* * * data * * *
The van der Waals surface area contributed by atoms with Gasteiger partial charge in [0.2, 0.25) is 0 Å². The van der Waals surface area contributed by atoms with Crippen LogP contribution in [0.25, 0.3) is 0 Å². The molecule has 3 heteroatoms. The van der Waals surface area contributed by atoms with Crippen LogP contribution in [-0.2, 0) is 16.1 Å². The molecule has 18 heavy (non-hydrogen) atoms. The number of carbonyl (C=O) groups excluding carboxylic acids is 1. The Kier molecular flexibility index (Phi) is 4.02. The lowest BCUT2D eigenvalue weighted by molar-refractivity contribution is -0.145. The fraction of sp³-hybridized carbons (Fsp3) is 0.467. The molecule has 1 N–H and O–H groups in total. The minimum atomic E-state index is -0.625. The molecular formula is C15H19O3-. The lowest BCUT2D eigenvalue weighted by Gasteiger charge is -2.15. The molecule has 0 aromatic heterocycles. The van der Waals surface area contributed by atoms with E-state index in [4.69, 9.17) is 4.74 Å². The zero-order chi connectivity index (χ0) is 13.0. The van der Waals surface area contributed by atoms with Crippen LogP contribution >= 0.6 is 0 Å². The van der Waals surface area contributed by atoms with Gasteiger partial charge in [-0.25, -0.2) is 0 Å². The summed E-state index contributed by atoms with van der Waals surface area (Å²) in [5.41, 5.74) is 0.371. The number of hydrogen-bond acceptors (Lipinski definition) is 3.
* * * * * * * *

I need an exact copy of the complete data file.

The van der Waals surface area contributed by atoms with Gasteiger partial charge in [0.2, 0.25) is 0 Å². The van der Waals surface area contributed by atoms with Crippen LogP contribution in [0.25, 0.3) is 0 Å². The molecule has 3 heteroatoms. The van der Waals surface area contributed by atoms with Crippen LogP contribution in [-0.2, 0) is 16.1 Å². The molecule has 18 heavy (non-hydrogen) atoms. The number of carbonyl (C=O) groups excluding carboxylic acids is 1. The Kier molecular flexibility index (Phi) is 4.02. The lowest BCUT2D eigenvalue weighted by molar-refractivity contribution is -0.145. The fraction of sp³-hybridized carbons (Fsp3) is 0.467. The molecule has 1 N–H and O–H groups in total. The minimum atomic E-state index is -0.625. The molecular formula is C15H19O3-. The lowest BCUT2D eigenvalue weighted by Gasteiger charge is -2.15. The molecule has 0 aromatic heterocycles. The van der Waals surface area contributed by atoms with E-state index in [4.69, 9.17) is 4.74 Å². The zero-order chi connectivity index (χ0) is 13.0. The van der Waals surface area contributed by atoms with Crippen LogP contribution >= 0.6 is 0 Å². The van der Waals surface area contributed by atoms with Gasteiger partial charge in [-0.25, -0.2) is 0 Å². The summed E-state index contributed by atoms with van der Waals surface area (Å²) in [5.41, 5.74) is 0.371. The number of hydrogen-bond acceptors (Lipinski definition) is 3.